The Crystal Palace and its contents
Editeur : W. M. Clark, 16 & 17, Warwick Lane
Année de sortie : 1852
Langue : Anglais
Prix (Estimation) = 70 euros
THE Great Industrial Exhibition of 1851, now on the eve of closing, is an achievement, the beneficial effects of which are not for our own day only, but "for all time.” That congress of the highest practical and speculative intelligences of the various nations of the world, that vast assembling of natural products, of mechanical appliances, and of manufactured goods from all quarters of the globe, must have led to a reciprocation of individual experiences, an interchange of thought, which must add largely to the general store of knowledge, and an acknowledgment of relative commercial interests which cannot but promote the common weal of the whole human community.
In this great mart of intelligence and wealth, the poorest of our fellows share equally, perhaps more largely, in proportion, than the richest in the land; for it is by the stimulus thus given to the energy and enterprise of the world that they must hope to improve their condition, and rise in the scale of society. And have not the millions who have flocked from the extremest end of the land to this great industrial gathering shown that they rightly appreciated its general importance; and have not their scrutinising inquiries in various departments,- each according to his calling or views, proved that they were determined to make the most of the valuable opportunities it afforded them.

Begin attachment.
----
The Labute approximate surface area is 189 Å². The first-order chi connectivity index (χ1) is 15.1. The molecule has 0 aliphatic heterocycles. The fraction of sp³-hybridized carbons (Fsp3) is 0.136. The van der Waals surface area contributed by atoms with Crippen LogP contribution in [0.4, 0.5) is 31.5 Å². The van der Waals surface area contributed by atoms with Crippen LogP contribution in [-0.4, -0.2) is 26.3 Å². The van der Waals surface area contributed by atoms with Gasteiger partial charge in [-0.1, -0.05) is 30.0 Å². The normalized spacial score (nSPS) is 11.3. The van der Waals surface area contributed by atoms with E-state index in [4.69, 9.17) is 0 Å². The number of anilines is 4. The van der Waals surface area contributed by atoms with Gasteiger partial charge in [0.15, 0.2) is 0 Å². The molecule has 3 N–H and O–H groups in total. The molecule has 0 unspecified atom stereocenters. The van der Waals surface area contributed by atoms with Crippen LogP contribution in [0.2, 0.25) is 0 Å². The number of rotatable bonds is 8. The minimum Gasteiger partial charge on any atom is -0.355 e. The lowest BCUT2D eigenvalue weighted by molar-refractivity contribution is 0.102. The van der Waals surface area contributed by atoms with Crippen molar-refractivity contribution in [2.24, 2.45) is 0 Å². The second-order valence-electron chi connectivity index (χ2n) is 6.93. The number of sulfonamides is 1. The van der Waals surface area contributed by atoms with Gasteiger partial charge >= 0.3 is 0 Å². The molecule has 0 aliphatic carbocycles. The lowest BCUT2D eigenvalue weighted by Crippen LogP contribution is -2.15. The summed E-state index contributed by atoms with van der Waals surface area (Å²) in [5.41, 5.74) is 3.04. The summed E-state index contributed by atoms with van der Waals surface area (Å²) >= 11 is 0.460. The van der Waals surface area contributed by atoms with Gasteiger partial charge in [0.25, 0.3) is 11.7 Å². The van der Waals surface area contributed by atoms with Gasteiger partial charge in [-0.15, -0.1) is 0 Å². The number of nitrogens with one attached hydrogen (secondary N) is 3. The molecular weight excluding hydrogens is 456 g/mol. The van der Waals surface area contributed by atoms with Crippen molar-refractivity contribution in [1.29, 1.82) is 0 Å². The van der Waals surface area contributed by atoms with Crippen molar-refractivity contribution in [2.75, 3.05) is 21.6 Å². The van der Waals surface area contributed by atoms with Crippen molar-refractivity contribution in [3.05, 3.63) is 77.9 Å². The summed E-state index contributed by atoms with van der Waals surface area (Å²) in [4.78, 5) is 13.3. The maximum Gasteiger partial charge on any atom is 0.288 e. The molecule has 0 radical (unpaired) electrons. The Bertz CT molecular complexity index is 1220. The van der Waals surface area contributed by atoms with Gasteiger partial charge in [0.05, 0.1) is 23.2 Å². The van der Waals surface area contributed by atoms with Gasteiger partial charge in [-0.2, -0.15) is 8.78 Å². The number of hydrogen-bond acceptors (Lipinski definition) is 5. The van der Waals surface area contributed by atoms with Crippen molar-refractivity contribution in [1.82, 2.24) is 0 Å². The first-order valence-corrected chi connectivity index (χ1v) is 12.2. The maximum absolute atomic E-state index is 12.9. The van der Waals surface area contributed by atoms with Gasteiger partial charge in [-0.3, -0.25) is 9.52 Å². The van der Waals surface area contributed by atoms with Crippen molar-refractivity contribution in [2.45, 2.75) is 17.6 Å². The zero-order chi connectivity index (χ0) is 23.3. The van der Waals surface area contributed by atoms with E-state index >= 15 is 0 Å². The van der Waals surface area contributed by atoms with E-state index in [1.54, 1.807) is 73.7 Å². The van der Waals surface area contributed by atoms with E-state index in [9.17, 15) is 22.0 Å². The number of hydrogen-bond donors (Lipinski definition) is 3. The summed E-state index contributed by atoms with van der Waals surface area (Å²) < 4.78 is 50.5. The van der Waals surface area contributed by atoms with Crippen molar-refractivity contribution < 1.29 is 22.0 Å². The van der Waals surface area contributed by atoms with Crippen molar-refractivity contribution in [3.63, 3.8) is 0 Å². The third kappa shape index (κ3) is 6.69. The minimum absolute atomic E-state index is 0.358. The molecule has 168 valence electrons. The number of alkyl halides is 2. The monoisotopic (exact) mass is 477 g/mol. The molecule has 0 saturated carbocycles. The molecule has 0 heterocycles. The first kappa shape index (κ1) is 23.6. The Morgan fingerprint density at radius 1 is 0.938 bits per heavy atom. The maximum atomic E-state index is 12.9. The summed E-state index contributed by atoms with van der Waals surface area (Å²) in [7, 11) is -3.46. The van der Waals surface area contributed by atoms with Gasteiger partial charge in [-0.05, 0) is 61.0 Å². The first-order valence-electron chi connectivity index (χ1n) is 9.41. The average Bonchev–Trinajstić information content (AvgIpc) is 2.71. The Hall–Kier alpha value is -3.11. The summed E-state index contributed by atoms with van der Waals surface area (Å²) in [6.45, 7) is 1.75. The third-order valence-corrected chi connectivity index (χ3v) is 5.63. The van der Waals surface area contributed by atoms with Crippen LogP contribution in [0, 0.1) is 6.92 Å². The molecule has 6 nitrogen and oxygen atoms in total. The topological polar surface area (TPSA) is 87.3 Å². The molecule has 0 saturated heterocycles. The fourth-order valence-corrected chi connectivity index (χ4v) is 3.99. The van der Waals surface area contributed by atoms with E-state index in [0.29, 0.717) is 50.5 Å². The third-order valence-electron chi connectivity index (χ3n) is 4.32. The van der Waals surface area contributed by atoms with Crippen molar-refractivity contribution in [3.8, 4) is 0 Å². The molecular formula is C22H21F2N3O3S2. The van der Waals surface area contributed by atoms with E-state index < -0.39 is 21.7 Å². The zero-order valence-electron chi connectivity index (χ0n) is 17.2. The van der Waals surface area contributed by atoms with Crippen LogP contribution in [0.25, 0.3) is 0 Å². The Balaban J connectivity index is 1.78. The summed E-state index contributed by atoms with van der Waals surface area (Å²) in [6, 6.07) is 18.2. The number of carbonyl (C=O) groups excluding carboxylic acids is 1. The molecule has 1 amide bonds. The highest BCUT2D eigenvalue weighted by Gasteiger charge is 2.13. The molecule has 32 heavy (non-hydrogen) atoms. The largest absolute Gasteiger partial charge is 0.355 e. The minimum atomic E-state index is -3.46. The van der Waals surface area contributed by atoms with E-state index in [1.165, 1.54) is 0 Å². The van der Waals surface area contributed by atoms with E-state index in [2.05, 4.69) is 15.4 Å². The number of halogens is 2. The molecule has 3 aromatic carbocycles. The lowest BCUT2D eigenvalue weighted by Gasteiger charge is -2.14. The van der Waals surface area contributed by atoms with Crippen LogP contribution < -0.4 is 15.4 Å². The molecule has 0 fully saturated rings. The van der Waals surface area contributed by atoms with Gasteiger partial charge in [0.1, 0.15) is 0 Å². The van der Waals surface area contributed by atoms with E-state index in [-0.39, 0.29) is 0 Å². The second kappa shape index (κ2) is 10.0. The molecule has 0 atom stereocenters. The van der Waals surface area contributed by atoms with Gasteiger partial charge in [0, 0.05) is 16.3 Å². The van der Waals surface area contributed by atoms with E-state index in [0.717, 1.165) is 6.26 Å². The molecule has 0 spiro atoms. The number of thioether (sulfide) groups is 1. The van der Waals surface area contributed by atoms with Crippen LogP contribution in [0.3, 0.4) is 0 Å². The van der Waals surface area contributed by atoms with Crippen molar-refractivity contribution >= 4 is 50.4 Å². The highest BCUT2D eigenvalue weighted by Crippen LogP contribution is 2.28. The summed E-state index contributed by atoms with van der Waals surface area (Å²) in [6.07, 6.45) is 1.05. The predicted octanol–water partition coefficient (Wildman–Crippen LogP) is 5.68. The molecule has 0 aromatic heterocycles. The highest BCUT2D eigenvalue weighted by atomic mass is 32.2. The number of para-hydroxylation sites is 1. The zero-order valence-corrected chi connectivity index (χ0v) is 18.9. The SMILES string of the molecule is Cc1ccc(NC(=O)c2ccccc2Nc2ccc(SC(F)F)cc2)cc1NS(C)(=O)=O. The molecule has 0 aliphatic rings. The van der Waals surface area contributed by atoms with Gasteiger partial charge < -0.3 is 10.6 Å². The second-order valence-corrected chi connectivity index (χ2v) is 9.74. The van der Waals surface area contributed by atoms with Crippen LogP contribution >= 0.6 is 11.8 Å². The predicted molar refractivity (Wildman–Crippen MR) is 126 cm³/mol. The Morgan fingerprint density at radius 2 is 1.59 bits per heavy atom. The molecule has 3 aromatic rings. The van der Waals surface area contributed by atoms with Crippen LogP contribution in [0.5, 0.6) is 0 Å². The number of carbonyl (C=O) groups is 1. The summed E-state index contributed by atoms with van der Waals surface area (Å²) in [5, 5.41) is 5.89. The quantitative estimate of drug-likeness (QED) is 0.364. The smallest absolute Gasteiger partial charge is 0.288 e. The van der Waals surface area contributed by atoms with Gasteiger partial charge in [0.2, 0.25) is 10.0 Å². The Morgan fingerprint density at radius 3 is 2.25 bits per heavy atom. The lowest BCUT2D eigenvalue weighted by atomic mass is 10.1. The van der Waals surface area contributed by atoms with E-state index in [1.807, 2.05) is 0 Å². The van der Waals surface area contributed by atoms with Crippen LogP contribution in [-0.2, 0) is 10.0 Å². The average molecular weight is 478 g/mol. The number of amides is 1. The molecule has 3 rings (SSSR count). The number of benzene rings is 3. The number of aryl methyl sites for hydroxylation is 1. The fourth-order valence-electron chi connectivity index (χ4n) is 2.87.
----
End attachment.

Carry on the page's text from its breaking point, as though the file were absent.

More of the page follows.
Yet, the advantages intended to society, through this great undertaking, will mainly depend upon the Record which is kept of important facts eliminated, and the valuable examples presented to observation. This record does not exist at present; and it is with a view to supply a desideratum which so obviously presents itself, and to perpetuate to the use of the intelligent and industrious millions all the more important facts and features of the world’s industrial fair, of scientific, as well as social bearing, that the present work is projected. “The Crystal Palace” will contain well-digested accounts of all matters of enduring interest comprised in that great display, copiously illustrated with engravings, and published at a price which will place it within the reach of all readers.
In order to render the work a complete record of this important, artistic, and scientific gathering, a Historical Sketch will be given, taking a complete review of all the events connected with the progress and accomplishment of this great National undertaking; from the first inchoate suggestion in 1845, to Prince Albert’s definite proposition in 1849, down to the final closing of the doors, and the adjudication of prizes in October, 1851.
The subjects will be classified in groups as far as practicable, which will be continued under their several distinct heads from time to time, care being taken, however, to provide sufficient variety in each number. On the completion of the work an index will be given, which will render it available as a Cyclopaedia of Science, Arts, and Productions in 1851.